By Robet Ludlum
New York: St. Martin's Press, 2001.
ISBN # 0312276885
Comments of Bob Corbett
Many years ago I began to read the novels of Robert Ludlum and couldn’t wait for each new one to come out. Of his 23 novels I must have read close to 15-17 of them, then a few years ago I quit reading them. There were several things going on. First I was getting bored with Ludlum’s novels themselves because of the tendency I saw of the bad guys having too much knowledge of the actions and plans of the good guys, and technologies of spying and eavesdropping that were just too sophisticated to believe. Independent of Ludlum I was moving into a pattern of using my limited reading time to read works I considered more “serious” in nature. I had always read my Ludlums and similar works with great joy, but acknowledging that these were pure entertainments and not an advancement of my knowledge or thinking.
A few days ago I went to the local Barnes and Noble store to hunt a book on a local bike trail and happened to see Ludlum’s latest novel, The Sigma Protocol, on display. Having some time free I picked it up, headed for a comfortable lounge chair and took a look at it. In no time I was hooked again, and delighted that this work seem more a throwback to the earlier Ludlum, without the bad guys being quite so powerful and all knowing. Perhaps more importantly one of the central characters of goodness, Ben Hartman, was not a trained field agent and didn’t have the super powers of Jason Bourne. Even the other key character, federal agent Anna Navarro, while a trained agent, was not quite the all-super hero, but just a quite talented agent, almost believable.
I settled in for a while there and then spent much of the next three days reading the novel.
There is a sense in which there is no need to tell the story in its particulars. First that would ruin it for others who might read these comments but want to read the book, and in Ludlum, it is only the pleasure of the reading and the story itself which matters, and secondly, it is basically the same story as virtually every Ludlum novel. One reads the same story over and over with delight since it is the pleasure of the reading and the triumph of good over evil, albeit usually a mixed evil, which makes Ludlum so appealing.
The Ludlum formulae is that there is a secret cabal of a few dozen people, at times fewer, who have generally begun a process many years earlier to somehow control the world. At times it is with military might, but the more interesting stories for me are those in which the control of the small elite will come via economic manipulations. These are, however, always backed up by a fairly large and well-trained and overly informed troop of killers and enforcers.
In each story the hero good guy, usually a man, thus Anna Navarro’s role in this novel is quite refreshing, plays a sort of John Wayne role as superhero who ultimately defeats the forces of evil and saves the planet from some form of paternalistic dictatorship.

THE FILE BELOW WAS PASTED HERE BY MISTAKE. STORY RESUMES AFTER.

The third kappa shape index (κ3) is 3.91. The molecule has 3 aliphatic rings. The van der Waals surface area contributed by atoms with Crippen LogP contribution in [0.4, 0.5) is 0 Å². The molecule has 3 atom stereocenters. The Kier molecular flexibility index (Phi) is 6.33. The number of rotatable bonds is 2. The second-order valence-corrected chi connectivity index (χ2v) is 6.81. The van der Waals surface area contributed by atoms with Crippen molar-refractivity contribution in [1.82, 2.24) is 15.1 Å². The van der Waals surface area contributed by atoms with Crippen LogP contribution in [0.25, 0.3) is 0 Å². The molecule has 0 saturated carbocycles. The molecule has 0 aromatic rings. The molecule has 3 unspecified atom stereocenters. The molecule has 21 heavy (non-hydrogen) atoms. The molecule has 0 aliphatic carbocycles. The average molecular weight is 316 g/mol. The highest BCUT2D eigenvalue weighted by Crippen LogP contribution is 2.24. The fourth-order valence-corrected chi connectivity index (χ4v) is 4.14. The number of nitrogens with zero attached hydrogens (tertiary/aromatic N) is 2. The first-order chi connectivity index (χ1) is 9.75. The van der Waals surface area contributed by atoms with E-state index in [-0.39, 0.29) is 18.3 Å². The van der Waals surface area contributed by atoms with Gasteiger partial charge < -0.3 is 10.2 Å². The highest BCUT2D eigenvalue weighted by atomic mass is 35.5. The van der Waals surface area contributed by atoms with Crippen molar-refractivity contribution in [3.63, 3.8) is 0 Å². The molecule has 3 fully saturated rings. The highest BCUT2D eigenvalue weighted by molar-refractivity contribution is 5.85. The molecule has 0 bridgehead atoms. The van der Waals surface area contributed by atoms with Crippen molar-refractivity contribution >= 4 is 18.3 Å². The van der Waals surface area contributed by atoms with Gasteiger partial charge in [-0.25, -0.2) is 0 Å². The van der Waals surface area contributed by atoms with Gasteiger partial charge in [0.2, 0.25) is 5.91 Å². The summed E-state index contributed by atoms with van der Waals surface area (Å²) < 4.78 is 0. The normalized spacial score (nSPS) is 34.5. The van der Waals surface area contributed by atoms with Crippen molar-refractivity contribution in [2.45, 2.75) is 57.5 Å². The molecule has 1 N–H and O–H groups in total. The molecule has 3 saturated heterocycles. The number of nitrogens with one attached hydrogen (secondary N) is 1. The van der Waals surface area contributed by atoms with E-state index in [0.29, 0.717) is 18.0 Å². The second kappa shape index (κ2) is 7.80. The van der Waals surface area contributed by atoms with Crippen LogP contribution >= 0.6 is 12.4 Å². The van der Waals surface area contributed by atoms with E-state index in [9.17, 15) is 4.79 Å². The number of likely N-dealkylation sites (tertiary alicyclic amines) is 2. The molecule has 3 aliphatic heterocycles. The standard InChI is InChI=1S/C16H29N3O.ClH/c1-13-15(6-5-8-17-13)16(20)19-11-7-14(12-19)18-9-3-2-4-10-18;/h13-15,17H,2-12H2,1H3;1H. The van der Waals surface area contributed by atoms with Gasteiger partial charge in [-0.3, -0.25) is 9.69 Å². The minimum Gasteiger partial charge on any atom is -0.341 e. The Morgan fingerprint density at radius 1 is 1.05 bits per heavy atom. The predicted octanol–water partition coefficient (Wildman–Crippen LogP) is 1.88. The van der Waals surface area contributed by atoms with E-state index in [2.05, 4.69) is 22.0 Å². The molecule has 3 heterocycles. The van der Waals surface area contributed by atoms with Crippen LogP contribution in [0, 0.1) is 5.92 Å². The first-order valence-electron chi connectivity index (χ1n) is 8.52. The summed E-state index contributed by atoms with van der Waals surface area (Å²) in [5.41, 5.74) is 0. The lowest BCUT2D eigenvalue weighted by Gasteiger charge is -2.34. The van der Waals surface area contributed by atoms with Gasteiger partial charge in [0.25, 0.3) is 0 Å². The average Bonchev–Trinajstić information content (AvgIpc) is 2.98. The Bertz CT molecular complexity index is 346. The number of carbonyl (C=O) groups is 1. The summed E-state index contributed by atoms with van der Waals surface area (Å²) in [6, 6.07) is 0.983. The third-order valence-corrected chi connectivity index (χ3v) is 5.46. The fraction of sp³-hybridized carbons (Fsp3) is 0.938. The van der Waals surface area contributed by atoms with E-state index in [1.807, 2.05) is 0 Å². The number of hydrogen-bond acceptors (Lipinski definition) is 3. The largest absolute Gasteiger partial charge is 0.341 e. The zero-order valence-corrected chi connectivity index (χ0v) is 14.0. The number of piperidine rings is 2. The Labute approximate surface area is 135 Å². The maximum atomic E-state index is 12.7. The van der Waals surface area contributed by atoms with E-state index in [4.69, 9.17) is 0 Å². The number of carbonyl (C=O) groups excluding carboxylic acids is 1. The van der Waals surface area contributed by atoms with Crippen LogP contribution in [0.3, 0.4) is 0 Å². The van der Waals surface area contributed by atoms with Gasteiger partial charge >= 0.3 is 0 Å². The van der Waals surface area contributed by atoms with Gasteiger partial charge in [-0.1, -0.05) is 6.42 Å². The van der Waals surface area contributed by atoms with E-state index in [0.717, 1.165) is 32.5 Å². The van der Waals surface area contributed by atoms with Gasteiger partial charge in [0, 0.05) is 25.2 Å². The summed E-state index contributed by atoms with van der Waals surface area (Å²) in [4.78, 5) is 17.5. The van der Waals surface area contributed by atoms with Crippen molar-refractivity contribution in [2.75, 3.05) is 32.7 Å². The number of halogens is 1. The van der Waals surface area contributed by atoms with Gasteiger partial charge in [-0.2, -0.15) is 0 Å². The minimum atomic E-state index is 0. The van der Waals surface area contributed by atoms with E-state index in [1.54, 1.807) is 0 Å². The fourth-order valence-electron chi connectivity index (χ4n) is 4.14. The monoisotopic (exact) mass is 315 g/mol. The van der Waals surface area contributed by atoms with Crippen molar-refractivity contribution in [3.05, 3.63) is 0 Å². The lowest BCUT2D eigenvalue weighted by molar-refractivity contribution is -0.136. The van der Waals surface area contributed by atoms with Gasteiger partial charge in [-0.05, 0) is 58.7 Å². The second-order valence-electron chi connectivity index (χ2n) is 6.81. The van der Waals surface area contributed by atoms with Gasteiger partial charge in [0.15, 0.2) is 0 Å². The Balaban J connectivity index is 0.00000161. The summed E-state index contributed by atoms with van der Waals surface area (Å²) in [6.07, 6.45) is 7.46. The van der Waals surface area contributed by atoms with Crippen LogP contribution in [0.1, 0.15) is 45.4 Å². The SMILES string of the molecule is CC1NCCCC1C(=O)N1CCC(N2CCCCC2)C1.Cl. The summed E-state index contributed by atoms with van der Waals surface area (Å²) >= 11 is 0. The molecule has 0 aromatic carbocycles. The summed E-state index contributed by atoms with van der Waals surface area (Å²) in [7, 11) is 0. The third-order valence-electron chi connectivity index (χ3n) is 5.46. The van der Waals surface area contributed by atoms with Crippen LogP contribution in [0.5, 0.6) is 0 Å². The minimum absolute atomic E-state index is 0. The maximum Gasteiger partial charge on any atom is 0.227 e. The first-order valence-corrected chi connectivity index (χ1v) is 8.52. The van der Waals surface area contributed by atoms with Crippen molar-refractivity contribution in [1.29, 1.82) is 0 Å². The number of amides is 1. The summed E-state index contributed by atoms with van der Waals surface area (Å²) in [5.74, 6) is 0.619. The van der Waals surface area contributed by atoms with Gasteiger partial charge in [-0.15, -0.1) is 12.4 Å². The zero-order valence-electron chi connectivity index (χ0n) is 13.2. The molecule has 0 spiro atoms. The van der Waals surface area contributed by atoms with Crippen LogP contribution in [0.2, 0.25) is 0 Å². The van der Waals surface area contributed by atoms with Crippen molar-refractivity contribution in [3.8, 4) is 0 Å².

The forces of evil, while clearly evil, are usually mixed with some dash of appeal from the leadership that humans are incapable of democracy, that war, cruelty and other meanness dominate our world, and that these folks are really planning to do good for the world by providing us incapable humans with some sort of absolute rule that will lead to goodness and prosperity for all. But, the hero somehow saves us for our more messy worlds of freedom and the human error, meanness and greed that go with it.
In several of the novels, and The Sigma Protocol is one of them, there are more heroes than one. In this novel we have two, Ben Hartman, super rich early thirties business man and similar aged beautiful Anna Navarro, a U.S. federal agent. They don’t know each other at the outset, and each has some set of friends, Anna’s, of course, within the U.S. intelligence community, and Ben’s (usefully) within the business world and often folks who can do rather extra-legal acts which provide Ben and Anna with information.
Ludlum comes close to elevating this theme of paternalistic dictatorship to a philosophical level, but never really reaches it. He knows what he does best – thrills us to the core of our being with our ability to participate in the heroic deeds of the good folks, who are facing death on every third page. I am astonished at myself, whom I would think is a modestly typical reader, but probably more skeptical than most, and yet I am sucked in and am catching my breadth on at every attempt on the life of our saving hero or heroes, when I know the formula well and know, in general terms, the outcome. No matter, Ludlum sucks me in generally, and in this work under discussion, more than most of the later ones I read before I quit Ludlum about 6 or 7 years ago. This is really much more like “early” Ludlum than a work of 2001.
There is a side of me that wishes I could say: skip it. Read something more substantial, and all that. But I can’t. I read it in just a few days, was utterly sucked in, enjoyed it all the way through and had so much fun. It was a delight to find a Ludlum who could once again spellbind me in that way. I recommend it for an exciting read even if it is intellectually slim pickings.Bob Corbett firstname.lastname@example.org
Bob Corbett email@example.com